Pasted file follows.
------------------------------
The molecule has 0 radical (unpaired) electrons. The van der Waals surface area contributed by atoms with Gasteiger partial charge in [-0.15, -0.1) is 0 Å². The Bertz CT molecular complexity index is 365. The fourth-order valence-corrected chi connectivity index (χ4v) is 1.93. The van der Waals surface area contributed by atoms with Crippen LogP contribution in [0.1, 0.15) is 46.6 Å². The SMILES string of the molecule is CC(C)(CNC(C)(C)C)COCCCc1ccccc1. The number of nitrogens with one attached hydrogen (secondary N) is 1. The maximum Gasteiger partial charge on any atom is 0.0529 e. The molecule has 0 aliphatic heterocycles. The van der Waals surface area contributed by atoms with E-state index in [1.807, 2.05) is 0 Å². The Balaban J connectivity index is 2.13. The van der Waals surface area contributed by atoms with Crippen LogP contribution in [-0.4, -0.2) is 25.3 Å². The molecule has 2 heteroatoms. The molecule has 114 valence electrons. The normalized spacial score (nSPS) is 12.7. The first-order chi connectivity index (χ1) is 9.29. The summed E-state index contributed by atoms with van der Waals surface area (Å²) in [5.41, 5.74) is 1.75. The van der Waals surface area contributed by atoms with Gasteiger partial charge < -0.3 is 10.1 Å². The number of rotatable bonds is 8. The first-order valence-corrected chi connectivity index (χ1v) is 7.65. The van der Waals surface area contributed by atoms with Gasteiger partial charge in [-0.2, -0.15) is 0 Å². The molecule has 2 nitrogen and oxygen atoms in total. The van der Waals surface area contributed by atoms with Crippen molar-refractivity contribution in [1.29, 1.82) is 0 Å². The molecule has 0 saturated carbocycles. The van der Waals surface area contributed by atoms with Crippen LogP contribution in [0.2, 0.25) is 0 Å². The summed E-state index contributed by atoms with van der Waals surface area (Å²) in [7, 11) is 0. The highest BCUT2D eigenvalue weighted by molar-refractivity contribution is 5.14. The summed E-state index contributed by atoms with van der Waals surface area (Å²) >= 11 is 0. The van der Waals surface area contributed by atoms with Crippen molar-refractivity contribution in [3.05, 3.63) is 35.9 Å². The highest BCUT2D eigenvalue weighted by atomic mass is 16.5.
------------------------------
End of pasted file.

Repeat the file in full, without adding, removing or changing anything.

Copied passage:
The molecule has 0 radical (unpaired) electrons. The van der Waals surface area contributed by atoms with Gasteiger partial charge in [-0.15, -0.1) is 0 Å². The Bertz CT molecular complexity index is 365. The fourth-order valence-corrected chi connectivity index (χ4v) is 1.93. The van der Waals surface area contributed by atoms with Crippen LogP contribution in [0.1, 0.15) is 46.6 Å². The SMILES string of the molecule is CC(C)(CNC(C)(C)C)COCCCc1ccccc1. The number of nitrogens with one attached hydrogen (secondary N) is 1. The maximum Gasteiger partial charge on any atom is 0.0529 e. The molecule has 0 aliphatic heterocycles. The van der Waals surface area contributed by atoms with E-state index in [1.807, 2.05) is 0 Å². The Balaban J connectivity index is 2.13. The van der Waals surface area contributed by atoms with Crippen LogP contribution in [-0.4, -0.2) is 25.3 Å². The molecule has 2 heteroatoms. The molecule has 114 valence electrons. The normalized spacial score (nSPS) is 12.7. The first-order chi connectivity index (χ1) is 9.29. The summed E-state index contributed by atoms with van der Waals surface area (Å²) in [5.41, 5.74) is 1.75. The van der Waals surface area contributed by atoms with Gasteiger partial charge < -0.3 is 10.1 Å². The number of rotatable bonds is 8. The first-order valence-corrected chi connectivity index (χ1v) is 7.65. The van der Waals surface area contributed by atoms with Gasteiger partial charge in [-0.2, -0.15) is 0 Å². The molecule has 2 nitrogen and oxygen atoms in total. The van der Waals surface area contributed by atoms with Crippen molar-refractivity contribution in [1.29, 1.82) is 0 Å². The molecule has 0 saturated carbocycles. The van der Waals surface area contributed by atoms with Crippen LogP contribution in [0.2, 0.25) is 0 Å². The summed E-state index contributed by atoms with van der Waals surface area (Å²) in [7, 11) is 0. The highest BCUT2D eigenvalue weighted by molar-refractivity contribution is 5.14. The summed E-state index contributed by atoms with van der Waals surface area (Å²) >= 11 is 0. The van der Waals surface area contributed by atoms with Crippen molar-refractivity contribution in [3.05, 3.63) is 35.9 Å². The highest BCUT2D eigenvalue weighted by atomic mass is 16.5.